to realize that it is neither a debate, nor an election,
nor a hierarchy, nor a committee meeting. It is a cooperative
search for a universal truth, which will be discovered--if
at all--by the group. The closest equivalent to this method
is jury deliberation. A jury also strives for consensus,
and is (at least in theory) free to deliberate at length.
Jury members (again in theory) must entertain and overcome
any reasonable doubt before expressing a conviction; so
too must participants in a Socratic dialogue, before articulating
a universal definition. Yet differences are also plain.
No person is on trial in a Socratic dialogue; rather,
an impersonal truth is the subject of a quest. The participants
are bound by wholly different rules-not rules of law,
but rules of rational discourse. The group itself will
offer evidence, will decide what evidence it wishes to
weigh, and will produce and examine all its witnesses
from within. In contrast to the jury, which passively
submits to a trial then delivers its verdict, the Socratic
dialogue actively produces both the equivalent of a trial
and a verdict. The Socratic dialogue is entirely self-contained.
There are three levels (or orders) of discourse in a
Socratic dialogue: first, the discourse of the dialogue
itself; second, strategic discourse about the direction
or shape of the dialogue as it unfolds; third, meta-discourse
about the rules governing the dialogue. The facilitator
plays no contributory role in the actual first-order discourse;
he simply transcribes the proceedings at each stage, according
to the prescribed structure (see next section). The facilitator
plays a minimal role in second-order strategic discourse;
but he may (if asked) offer some suggestions about viable
strategies. The facilitator does play a role in third-order
meta-dialogue. A meta-dialogue may be requested at any
time, by any group member who seeks clarification about
a rule or any other matter governing the dialogue as a
whole. The facilitator is responsible for answering meta-dialogical
questions. The facilitator may also initiate a meta-dialogue
at any time, if in his judgement some procedural point
requires clarification. Thus the facilitator of a Socratic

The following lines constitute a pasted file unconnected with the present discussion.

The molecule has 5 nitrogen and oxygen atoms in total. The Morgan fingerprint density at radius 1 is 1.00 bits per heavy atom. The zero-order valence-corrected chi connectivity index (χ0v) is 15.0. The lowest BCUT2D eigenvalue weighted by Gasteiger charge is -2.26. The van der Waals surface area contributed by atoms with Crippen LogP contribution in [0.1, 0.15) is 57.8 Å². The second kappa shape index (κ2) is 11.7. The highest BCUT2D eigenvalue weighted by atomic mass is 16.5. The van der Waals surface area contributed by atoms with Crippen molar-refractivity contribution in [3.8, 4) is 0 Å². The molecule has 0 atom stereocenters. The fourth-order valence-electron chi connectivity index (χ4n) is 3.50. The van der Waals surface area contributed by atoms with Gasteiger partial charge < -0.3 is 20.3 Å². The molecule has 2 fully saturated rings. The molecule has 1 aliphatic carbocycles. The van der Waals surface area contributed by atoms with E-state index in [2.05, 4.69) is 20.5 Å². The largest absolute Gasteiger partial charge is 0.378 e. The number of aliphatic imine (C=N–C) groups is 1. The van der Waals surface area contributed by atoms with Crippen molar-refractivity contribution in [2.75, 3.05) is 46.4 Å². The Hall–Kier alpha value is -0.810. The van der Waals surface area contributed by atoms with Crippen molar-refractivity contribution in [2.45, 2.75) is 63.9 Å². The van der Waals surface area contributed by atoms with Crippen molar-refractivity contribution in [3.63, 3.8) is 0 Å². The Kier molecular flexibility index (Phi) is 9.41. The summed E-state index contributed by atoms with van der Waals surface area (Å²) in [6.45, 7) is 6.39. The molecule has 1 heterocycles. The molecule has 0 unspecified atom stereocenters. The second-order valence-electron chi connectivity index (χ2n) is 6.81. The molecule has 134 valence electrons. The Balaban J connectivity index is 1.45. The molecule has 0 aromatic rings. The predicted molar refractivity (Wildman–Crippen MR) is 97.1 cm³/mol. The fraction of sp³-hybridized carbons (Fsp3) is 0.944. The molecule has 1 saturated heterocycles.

dialogue is like the conductor of an orchestra: he has
no explicit voice in the score, but has a meta-voice in
conducting the performance.
Periodically (typically every few hours), a brief meta-dialogue
is held, wherein everyone, including the facilitator,
offer their impressions of how the dialogue is proceeding.
3. The Structure of the Dialogue
The Socratic dialogue has a very specific symmetric structure,
which may be likened to the shape of an hourglass. It
is widest at the top and bottom, and narrowest at the
waist. One begins at the top, with the universal question
under consideration (e.g. "What is integrity").
Each member of the group is then asked to summarize an
example from his or her own experience, which purports
to embody or otherwise to illustrate the universal in
question. The group may freely question each person's
example, to further its understanding of that particular
experience. Examples should be first-person accounts,
closed in time, not too emotional, and as simple as possible.
(Even the most simple examples lead to considerable complexity
under dialogical analysis.)
The group then chooses one of the examples as the focus
of the dialogue. The chosen example becomes the principal
vehicle for the process. An example having been chosen,
the person who offered it then gives as detailed an account
as possible, which is subject at each step to questions
by the group, which seeks to elaborate and understand
the example in as much detail as necessary. The facilitator
transcribes, numbers, and displays each step of the example,
so that the group has a written "history" that
it can continuously consult.